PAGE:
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My runners and riders 4) Boris Johnson


I AM all in favour of choice, but a possible offering of 17 candidates or more for Prime Minister creates a muddled field with too many candidates offering a very similar package. The MP electorate is proving hard to persuade, showing that the candidates need to come up with better answers to my two fundamental questions for any wannabe leader: how will you get us out cleanly and promptly from the EU, and what is your programme for taking advantage of Brexit with a range of new policies to promote greater prosperity, wider ownership and better public services?

I will not write about all of them, and I suspect some of the 17 will decide on reflection not to put in Nomination papers. I have written about two of the four front runners so far. According to Conservative Home Jeremy Hunt leads with a possible 29 MPs in support, Michael Gove and Boris Johnson are joint second with 26 MPs each and Dominic Raab is fourth on 22 MPs. To get into the last two for election by members, the top two have to get around 155 MPs each if the vote is split evenly, or less if one is much more popular than the other amongst MPs. The second placed is likely to have at least a third of the party in support. Today I will say something about Boris Johnson and soon I will also say something about Dominic Raab. Thereafter I will be guided by who seems to be an interesting candidate because of their platform, or because someone is picking up more support.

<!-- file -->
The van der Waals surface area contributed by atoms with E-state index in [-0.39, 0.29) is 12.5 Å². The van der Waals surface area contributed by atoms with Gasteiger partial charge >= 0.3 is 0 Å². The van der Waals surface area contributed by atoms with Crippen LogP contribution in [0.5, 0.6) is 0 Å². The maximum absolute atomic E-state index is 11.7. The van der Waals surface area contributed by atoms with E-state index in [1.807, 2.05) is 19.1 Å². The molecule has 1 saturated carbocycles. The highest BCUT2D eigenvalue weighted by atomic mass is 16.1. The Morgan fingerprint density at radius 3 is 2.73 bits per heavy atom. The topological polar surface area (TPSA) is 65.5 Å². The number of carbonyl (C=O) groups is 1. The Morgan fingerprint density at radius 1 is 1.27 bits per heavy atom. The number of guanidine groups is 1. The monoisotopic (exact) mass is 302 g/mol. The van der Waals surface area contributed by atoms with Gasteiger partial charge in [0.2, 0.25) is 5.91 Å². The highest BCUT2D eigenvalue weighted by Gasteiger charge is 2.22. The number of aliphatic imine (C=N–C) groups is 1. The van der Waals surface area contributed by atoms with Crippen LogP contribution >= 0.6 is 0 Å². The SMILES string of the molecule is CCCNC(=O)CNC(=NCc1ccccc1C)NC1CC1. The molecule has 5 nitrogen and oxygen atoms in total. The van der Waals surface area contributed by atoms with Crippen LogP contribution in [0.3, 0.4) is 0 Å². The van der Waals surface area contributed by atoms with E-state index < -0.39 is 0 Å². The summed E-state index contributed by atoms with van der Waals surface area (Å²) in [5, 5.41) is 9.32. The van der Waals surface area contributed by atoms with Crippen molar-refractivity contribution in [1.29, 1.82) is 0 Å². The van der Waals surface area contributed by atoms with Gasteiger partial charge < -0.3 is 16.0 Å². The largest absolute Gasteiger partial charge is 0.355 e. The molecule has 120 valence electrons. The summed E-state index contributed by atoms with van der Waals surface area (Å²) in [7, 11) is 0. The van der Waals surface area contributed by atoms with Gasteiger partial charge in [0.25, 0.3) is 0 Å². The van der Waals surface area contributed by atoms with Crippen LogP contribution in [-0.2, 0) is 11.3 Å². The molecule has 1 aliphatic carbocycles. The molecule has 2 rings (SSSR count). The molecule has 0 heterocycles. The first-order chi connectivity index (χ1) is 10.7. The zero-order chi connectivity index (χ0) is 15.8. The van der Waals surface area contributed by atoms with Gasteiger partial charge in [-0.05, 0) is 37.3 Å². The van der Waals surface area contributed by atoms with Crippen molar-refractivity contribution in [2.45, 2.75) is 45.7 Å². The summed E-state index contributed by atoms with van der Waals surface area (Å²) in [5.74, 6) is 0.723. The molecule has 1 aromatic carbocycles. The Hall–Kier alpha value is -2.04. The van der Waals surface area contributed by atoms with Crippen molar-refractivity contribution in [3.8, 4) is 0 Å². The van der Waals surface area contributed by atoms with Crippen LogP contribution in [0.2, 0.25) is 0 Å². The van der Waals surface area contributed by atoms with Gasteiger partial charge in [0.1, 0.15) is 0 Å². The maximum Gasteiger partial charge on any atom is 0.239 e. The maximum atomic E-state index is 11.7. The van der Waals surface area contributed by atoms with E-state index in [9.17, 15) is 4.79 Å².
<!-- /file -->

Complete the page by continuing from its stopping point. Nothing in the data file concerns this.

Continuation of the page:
The MP electorate needs to believe that the winner can deliver Brexit and can rebuild the Conservative vote. Too many candidates are defining the problem as trying to find compromises a Remain Parliament can accept, which Mrs May failed to achieve. They should instead be telling us how they are going to persuade by their actions the big Leave vote that they can and will achieve Brexit. If they cannot do that they will not rebuild the Conservative position.

Boris Johnson is the most popular candidate with the members so far, with many wishing him to be on their ballot paper. There is a widespread feeling that the court case against him over the Leave Bus figures is an attack on democracy and an unfair diversion. Many like the way he gave voice to Brexit in the referendum and respect him for resigning from the May government when she decided to back the Chequers plan which most Leavers see as a needless delay and dilution of Brexit. He has reach and appeal to the wider electorate, as his mayoral wins showed, that other Conservatives might struggle to achieve. In view of this I asked Boris to send me his statement of why we should vote for him as he had been talking to me about the leadership. His office sent me the following:

‘Our next Prime Minister must be someone who can deliver Brexit, unite our Party and, crucially, defeat Labour. Jeremy Corbyn is the single greatest threat to the prosperity of our country and Boris is the man to beat him. Polls of the public and of Labour members repeatedly underline this point and his track record of winning, whether as London mayor or in the referendum, speaks for itself. Added to a positive vision for Brexit and the energy and enthusiasm which he has to take forward our economy, it is clear he is the right man for the job.’

What do you think of this prospectus?

In order to get more MP support he does have to flesh out how he will get us out of the EU cleanly and quickly, and what new directions he would want for the UK once out. He also needs to deal with his critics about his past alleged gaffes and changes of view.

This article was first published in John Redwood’s Diary on May 31, 2019, and is republished by kind permission.

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John Redwood
John Redwood
John Redwood is Conservative MP for Wokingham and blogs on

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